Karan Singh and Zuzanna Rogatty design a typographic patterned poster which "slowly reveals itself"


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For Amsterdam-based artist and illustrator Karan Singh and New York-based graphic designer Zuzanna Rogatty, November isn’t just for the beginning of colder days and the countdown to Christmas; it’s a month of celebration. Collaborating over Dropbox Paper for the next instalment of our monthly poster series, Karan and Zuzanna explored the festivities that accompany the evening of 5 November – better known to most of us as bonfire night, that wonderful thing where fireworks are lit and crowds gather to marvel at it all for just a few minutes.

Prior to the project, Karan had been drawn to Zuzanna’s work for its forms “so full of character”, particularly within her typographic work where the designer transforms any old letterform into a fluid, bold vector of wonder. With Zuzanna an equal fan of Karan’s brightly composed patterned work, the pair set to work interpreting the month in an A4 poster to be given away for free at November’s Nicer Tuesdays.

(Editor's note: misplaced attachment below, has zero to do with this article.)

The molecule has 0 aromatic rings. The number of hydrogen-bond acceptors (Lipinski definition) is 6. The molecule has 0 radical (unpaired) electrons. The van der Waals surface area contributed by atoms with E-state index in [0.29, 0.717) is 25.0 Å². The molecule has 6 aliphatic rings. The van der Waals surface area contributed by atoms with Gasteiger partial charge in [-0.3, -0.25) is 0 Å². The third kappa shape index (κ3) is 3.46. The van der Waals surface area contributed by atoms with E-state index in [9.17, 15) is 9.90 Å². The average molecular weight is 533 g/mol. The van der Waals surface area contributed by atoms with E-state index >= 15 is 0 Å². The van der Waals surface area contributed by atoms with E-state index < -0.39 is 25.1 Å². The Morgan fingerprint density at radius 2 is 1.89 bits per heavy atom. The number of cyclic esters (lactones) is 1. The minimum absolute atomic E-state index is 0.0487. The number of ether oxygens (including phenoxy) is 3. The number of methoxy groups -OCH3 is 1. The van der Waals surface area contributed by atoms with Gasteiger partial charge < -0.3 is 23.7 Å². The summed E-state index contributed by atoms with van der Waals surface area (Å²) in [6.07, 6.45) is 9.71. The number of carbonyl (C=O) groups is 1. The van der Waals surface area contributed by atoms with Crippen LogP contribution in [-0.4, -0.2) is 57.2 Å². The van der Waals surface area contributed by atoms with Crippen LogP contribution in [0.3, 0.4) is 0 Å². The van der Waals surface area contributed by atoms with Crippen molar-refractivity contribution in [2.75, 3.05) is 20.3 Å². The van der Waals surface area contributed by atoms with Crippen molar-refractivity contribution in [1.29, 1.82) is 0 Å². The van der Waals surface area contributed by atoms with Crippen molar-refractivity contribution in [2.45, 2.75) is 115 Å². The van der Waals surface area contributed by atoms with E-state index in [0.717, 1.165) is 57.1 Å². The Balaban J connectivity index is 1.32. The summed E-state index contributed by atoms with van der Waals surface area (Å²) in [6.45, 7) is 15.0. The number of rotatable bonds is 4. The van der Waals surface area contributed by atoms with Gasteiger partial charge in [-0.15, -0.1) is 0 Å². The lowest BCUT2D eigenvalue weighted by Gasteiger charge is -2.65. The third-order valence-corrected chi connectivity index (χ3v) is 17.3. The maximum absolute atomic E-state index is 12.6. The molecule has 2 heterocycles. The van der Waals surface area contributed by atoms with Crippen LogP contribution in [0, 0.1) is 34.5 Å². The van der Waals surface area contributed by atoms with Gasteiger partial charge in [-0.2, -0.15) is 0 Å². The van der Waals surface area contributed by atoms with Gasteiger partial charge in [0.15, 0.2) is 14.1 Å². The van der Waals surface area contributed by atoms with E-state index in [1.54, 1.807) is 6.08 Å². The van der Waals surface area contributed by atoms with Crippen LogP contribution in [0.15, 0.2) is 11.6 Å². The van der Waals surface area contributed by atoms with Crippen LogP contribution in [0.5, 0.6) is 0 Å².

Karan kicked off proceedings over on the pair’s Dropbox Paper thread, pointing out upcoming dates held in November. Guy Fawkes on 5 November was an obvious option, but the pair also picked up on several other dates less known to take to place in the second to last month of the year. For instance X-Ray day on 8 November, 15 November’s Clean Your Fridge Out Day (who knew!?) and Start Your Own Country Day on 22 November. However as Karan drew up a quick illustration of how the 5 November themed poster could look, the most universally known date of the bunch was decided on, with Zuzanna adding that the concept is ideal for their styles.

Settling on the word Boom as an apt term to attach and interpret in relation to 5 November, Zuzanna then began preparing typographic composition sketches around the word. Spacing out letters in a looping calligraphic form, Zuzanna explained the typography could be extra bold in order to add space, “which will give us a lot of space inside the letters to play with colours and your beautiful patterns,” she wrote to Karan.

Zuzanna’s initial sketches, which were drafted on paper before being vectorised, first look like a fluid squiggle, before your eyes focus and the world ‘Boom’ appears. Karan, enthused by her first attempts at the poster, began to spin ideas out of how dynamic these initial drafts were, commenting, “These are so freaking cool” and choosing a particular iteration of hers because of the “connection between the ‘B’ and the first ‘O’”. Zuzanna agreed, adding the choice was “the most dynamic and corresponding to our idea” of displaying the feel of 5 November abstractly, while infusing their separate styles together.